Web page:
We have a lot to learn from the horror stories of federal contracting. So I did a search for “business process reengineering” on the federal contracts database maintained by OMB Watch. The federal government has spent over $10 million on consultants doing BPRs. This is not counting the federal defense contracting (which is cryptic). I found that some of the same consultants who do BPRs are also federal contractors performing the federal services (e.g. SAIC, Booz Allen).

So why are BPRs the gateways to privatization? There are two ways that BPRs help in privatizing the public sector:

1. BPRs identify additional functions to privatize: The city has over 3,000 contracts for everything from janitorial services in downtown restrooms to lining the Miramar landfill. Some of this work used to be performed by city employees. We have now turned the corner where the value of contracts exceeds the value of salaries in many departments. And we don’t need to get council input on smaller contracts. For example, on page 65 of the Parks Budget there is a $42 million line item “Supplies and Services” that is not broken down anywhere. We have no details of the service contracts hidden behind this line item. It is higher than the $37 million in “Salaries and Wages,” which are broken down by position. This is testimony to the one-sided transparency in the budget.

If positions are reduced through slow attrition to such an extent that current employees are no longer effective in performing the service, we privatize. This is occurring with the Publishing Services. In other cases, we simply shut down a service, lay people off, and then restore it with a private vendor. This is occurring with the concessions on the reservoirs and lakes.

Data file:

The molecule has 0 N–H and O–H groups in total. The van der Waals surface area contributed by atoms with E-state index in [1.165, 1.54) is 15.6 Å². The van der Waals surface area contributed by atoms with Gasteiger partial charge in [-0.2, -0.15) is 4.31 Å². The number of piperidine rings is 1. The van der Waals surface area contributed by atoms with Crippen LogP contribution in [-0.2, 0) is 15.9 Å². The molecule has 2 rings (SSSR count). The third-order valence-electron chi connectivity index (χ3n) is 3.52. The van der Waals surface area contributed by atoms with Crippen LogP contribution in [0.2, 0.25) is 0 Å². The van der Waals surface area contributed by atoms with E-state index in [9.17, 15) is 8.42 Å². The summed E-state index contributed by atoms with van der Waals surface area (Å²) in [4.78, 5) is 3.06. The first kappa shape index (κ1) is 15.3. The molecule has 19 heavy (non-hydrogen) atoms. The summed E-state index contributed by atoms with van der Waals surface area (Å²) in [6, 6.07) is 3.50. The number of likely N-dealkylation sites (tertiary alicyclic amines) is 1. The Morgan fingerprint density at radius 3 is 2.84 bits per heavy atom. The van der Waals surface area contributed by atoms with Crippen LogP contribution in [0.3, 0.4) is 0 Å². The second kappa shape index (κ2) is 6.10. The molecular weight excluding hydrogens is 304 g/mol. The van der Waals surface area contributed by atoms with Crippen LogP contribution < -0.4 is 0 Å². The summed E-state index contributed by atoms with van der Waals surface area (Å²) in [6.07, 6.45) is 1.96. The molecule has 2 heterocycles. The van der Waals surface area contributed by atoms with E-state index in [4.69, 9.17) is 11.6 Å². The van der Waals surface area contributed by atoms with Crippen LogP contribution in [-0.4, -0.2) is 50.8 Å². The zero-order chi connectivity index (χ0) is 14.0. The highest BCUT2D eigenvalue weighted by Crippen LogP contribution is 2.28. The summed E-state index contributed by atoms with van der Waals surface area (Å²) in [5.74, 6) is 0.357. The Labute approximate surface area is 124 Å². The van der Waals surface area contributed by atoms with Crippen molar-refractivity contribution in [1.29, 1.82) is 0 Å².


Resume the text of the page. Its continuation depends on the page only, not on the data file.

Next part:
2. BPRs provide the roadmap to privatize entire departments: This is the Sword of Damocles that hangs over every department. It is the fear of the entire department being axed forever. Employees under constant threat of losing their jobs work in poor morale, as their boss publicly disparages those who work for him.

All the time, the vultures in the private sector circle around politicians who will help them pick off the profitable departments. Loss leaders are common in the private sector — anything that will steal the work away. Furthermore, you take away people’s health care, as is common in the low-wage industries in San Diego, and presto, you save a ton of money.

Mayor Sanders has a poor record in keeping tabs on private contractors. First it was Kroll that over-charged us by $19 million, then it was KPMG, and now it is Esuchanko. In fact, he has no control on awarding contracts to campaign contributors. This taints the Managed (or Damaged) Competition initiative that he championed.


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